We present initial results from the first deep near-infrared imaging study of the host galaxies of an extensive sample of low-redshift (z <0.4) radio-loud and radio-quiet quasars. To minimize selection effects, the radio-loud and radio-quiet subsamples have been selected to be indistinguishable in terms of their distributions on the V-z plane, and classification as radio-loud or radio-quiet is defined in terms of 5-GHz luminosity. We discuss the problems associated with accurate determination of the infrared point spread function (PSF) and our adopted solution of an a posteriori selection from a `library' of observationally determined PSFs. Images reaching surface brightness levels of μ_K_ = 22 mag arcsec^-2^ of the quasar hosts, before and after subtraction of the nuclear component, are then presented. After removal of the nuclear component, the host galaxies of both classes of quasar are found to be good `standard candles' at K, displaying a K-z relation identical to that already established for radio galaxies. In addition, we find no evidence that radio-loud and radio-quiet hosts differ in terms of K-band luminosity both appear to be selected solely from the top of the K-band galaxy luminosity function. We briefly compare the dimensions and near-infrared morphologies of the radio-loud and radio-quiet hosts and, in the case of radio-loud quasars, investigate the relationship between near-infrared and radio morphology. Finally, we give a preliminary discussion of the significance of the universal incidence of apparent companion objects in our images. A detailed analysis of the luminosity profiles and companion statistics derived from the images presented here will be the subject of subsequent papers.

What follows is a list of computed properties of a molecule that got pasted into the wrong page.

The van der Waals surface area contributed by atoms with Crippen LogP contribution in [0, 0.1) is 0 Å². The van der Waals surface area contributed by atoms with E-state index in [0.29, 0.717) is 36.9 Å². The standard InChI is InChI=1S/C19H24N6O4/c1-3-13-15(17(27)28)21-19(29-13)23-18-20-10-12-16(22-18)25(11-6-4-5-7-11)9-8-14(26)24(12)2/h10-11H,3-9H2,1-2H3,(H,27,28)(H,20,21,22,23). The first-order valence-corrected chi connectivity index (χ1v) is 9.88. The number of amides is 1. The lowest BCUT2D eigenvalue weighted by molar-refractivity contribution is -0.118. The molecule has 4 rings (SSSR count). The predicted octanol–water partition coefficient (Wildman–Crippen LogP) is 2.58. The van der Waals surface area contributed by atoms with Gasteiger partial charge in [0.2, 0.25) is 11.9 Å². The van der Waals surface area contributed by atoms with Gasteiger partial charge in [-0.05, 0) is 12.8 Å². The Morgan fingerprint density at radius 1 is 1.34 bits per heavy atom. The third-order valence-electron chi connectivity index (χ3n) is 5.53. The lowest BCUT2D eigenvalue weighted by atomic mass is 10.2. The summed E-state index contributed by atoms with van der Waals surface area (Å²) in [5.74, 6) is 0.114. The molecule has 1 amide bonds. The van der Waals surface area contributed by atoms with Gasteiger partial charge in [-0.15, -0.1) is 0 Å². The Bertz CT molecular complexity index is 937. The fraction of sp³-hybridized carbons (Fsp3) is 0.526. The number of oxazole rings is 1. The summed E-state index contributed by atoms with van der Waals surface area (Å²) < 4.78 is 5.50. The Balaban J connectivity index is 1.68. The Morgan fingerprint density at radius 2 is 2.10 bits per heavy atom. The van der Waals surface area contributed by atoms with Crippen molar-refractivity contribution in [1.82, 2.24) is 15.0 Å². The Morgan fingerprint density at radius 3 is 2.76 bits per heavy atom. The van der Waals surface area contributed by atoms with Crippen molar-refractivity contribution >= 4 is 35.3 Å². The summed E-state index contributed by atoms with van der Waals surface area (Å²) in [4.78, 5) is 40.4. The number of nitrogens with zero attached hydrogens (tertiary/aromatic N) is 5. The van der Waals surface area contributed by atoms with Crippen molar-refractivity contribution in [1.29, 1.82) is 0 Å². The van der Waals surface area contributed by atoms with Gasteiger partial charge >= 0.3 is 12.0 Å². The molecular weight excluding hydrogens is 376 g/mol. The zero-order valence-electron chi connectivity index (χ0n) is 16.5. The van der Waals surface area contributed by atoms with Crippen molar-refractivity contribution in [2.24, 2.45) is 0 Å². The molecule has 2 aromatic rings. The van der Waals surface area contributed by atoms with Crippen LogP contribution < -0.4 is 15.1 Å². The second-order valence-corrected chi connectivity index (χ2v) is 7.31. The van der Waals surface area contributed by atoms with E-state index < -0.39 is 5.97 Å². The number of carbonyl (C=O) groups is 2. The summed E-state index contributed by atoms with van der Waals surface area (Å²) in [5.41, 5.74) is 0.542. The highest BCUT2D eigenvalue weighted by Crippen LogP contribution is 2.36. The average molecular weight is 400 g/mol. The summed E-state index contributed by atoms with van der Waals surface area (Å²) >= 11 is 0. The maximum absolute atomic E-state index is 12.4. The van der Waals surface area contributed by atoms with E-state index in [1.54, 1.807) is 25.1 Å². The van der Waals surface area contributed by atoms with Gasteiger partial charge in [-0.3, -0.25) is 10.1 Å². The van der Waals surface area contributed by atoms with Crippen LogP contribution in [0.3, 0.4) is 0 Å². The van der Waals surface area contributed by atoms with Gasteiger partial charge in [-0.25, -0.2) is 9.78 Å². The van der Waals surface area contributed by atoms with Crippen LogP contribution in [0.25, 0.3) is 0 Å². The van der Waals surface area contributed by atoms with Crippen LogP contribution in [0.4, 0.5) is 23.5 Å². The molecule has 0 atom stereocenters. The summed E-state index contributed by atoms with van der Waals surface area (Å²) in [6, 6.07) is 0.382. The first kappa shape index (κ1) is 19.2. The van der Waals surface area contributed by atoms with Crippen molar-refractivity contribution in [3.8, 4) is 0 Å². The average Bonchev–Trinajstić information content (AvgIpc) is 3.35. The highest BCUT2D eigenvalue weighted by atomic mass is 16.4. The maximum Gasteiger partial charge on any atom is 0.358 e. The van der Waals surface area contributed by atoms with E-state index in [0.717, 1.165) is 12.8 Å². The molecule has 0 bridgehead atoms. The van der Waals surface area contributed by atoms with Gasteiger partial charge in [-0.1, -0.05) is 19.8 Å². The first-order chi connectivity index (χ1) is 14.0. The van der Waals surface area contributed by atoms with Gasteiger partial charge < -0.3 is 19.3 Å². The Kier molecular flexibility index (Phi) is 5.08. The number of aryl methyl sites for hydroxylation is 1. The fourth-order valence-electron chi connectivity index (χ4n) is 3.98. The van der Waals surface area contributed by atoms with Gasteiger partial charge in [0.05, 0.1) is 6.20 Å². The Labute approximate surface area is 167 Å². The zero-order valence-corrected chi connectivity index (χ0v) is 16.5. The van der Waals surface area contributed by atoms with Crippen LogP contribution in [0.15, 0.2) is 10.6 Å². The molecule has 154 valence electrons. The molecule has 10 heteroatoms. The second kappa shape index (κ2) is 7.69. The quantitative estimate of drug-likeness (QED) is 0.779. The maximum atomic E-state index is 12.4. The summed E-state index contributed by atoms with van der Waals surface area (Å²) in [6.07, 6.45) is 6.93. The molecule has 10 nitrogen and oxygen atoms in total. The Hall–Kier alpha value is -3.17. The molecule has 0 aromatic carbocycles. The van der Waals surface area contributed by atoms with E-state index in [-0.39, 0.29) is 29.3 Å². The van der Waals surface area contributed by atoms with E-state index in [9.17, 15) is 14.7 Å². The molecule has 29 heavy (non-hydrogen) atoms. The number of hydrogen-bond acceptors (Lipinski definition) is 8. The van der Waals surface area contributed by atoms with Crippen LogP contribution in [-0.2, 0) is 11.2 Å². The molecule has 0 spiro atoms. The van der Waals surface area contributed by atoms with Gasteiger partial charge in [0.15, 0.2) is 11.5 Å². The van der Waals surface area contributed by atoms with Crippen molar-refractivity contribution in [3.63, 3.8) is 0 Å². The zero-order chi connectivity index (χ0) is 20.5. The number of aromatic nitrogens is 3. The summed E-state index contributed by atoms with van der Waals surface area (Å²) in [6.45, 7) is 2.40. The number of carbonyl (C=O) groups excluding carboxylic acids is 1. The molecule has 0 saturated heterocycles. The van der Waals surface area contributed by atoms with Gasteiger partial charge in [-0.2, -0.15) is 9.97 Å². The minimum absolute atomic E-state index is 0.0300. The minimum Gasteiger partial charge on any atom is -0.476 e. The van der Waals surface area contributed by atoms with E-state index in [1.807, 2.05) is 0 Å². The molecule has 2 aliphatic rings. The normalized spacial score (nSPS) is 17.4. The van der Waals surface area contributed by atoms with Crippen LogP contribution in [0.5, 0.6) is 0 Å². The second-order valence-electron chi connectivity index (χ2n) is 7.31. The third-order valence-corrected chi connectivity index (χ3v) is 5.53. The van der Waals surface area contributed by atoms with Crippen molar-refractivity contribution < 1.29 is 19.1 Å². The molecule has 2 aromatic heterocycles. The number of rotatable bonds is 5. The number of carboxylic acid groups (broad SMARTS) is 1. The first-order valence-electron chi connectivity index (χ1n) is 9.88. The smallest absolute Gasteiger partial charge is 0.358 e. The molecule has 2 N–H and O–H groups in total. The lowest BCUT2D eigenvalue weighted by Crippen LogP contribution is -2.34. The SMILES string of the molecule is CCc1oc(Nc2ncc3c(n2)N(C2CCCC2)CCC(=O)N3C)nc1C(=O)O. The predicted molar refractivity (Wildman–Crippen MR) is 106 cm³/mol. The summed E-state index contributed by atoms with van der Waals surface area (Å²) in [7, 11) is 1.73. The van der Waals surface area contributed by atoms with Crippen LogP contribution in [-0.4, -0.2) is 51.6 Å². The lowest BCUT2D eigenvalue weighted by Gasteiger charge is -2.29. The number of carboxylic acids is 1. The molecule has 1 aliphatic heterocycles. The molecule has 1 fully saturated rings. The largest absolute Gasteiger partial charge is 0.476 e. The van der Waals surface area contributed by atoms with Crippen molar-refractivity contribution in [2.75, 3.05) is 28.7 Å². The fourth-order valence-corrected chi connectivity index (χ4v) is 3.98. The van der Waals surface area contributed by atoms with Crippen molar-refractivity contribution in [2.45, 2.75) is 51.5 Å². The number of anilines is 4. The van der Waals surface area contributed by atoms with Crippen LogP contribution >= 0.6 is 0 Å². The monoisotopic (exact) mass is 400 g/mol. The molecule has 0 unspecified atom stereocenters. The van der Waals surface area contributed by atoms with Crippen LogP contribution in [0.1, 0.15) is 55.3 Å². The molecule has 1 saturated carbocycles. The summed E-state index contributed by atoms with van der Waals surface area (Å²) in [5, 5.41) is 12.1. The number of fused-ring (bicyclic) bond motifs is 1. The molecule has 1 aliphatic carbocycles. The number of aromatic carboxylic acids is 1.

|Journal||Monthly Notices of the Royal Astronomical Society|
|Publication status||Published - 1 Sep 1993|